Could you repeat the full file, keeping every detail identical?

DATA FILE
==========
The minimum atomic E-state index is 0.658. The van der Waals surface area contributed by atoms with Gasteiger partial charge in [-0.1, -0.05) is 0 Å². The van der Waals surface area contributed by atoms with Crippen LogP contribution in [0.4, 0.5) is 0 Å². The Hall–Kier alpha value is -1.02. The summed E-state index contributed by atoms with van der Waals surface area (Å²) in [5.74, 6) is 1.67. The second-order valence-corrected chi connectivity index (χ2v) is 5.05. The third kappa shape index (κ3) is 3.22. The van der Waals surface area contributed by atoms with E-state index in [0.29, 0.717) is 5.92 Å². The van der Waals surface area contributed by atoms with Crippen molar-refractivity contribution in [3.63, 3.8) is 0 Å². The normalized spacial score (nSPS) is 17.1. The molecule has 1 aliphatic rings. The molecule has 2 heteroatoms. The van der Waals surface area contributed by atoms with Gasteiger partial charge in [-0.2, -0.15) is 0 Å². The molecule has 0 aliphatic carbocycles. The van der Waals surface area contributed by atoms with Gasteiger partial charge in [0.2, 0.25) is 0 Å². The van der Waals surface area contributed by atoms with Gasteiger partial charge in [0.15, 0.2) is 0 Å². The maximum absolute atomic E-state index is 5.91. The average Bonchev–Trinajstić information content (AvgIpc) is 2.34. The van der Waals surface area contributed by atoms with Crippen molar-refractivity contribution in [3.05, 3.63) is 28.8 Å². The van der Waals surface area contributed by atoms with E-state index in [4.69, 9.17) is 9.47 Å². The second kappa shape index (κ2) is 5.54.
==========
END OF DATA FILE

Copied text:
The minimum atomic E-state index is 0.658. The van der Waals surface area contributed by atoms with Gasteiger partial charge in [-0.1, -0.05) is 0 Å². The van der Waals surface area contributed by atoms with Crippen LogP contribution in [0.4, 0.5) is 0 Å². The Hall–Kier alpha value is -1.02. The summed E-state index contributed by atoms with van der Waals surface area (Å²) in [5.74, 6) is 1.67. The second-order valence-corrected chi connectivity index (χ2v) is 5.05. The third kappa shape index (κ3) is 3.22. The van der Waals surface area contributed by atoms with E-state index in [0.29, 0.717) is 5.92 Å². The van der Waals surface area contributed by atoms with Crippen molar-refractivity contribution in [3.63, 3.8) is 0 Å². The normalized spacial score (nSPS) is 17.1. The molecule has 1 aliphatic rings. The molecule has 2 heteroatoms. The van der Waals surface area contributed by atoms with Gasteiger partial charge in [-0.2, -0.15) is 0 Å². The molecule has 0 aliphatic carbocycles. The van der Waals surface area contributed by atoms with Gasteiger partial charge in [0.2, 0.25) is 0 Å². The van der Waals surface area contributed by atoms with Gasteiger partial charge in [0.15, 0.2) is 0 Å². The maximum absolute atomic E-state index is 5.91. The average Bonchev–Trinajstić information content (AvgIpc) is 2.34. The van der Waals surface area contributed by atoms with Crippen molar-refractivity contribution in [3.05, 3.63) is 28.8 Å². The van der Waals surface area contributed by atoms with E-state index in [4.69, 9.17) is 9.47 Å². The second kappa shape index (κ2) is 5.54.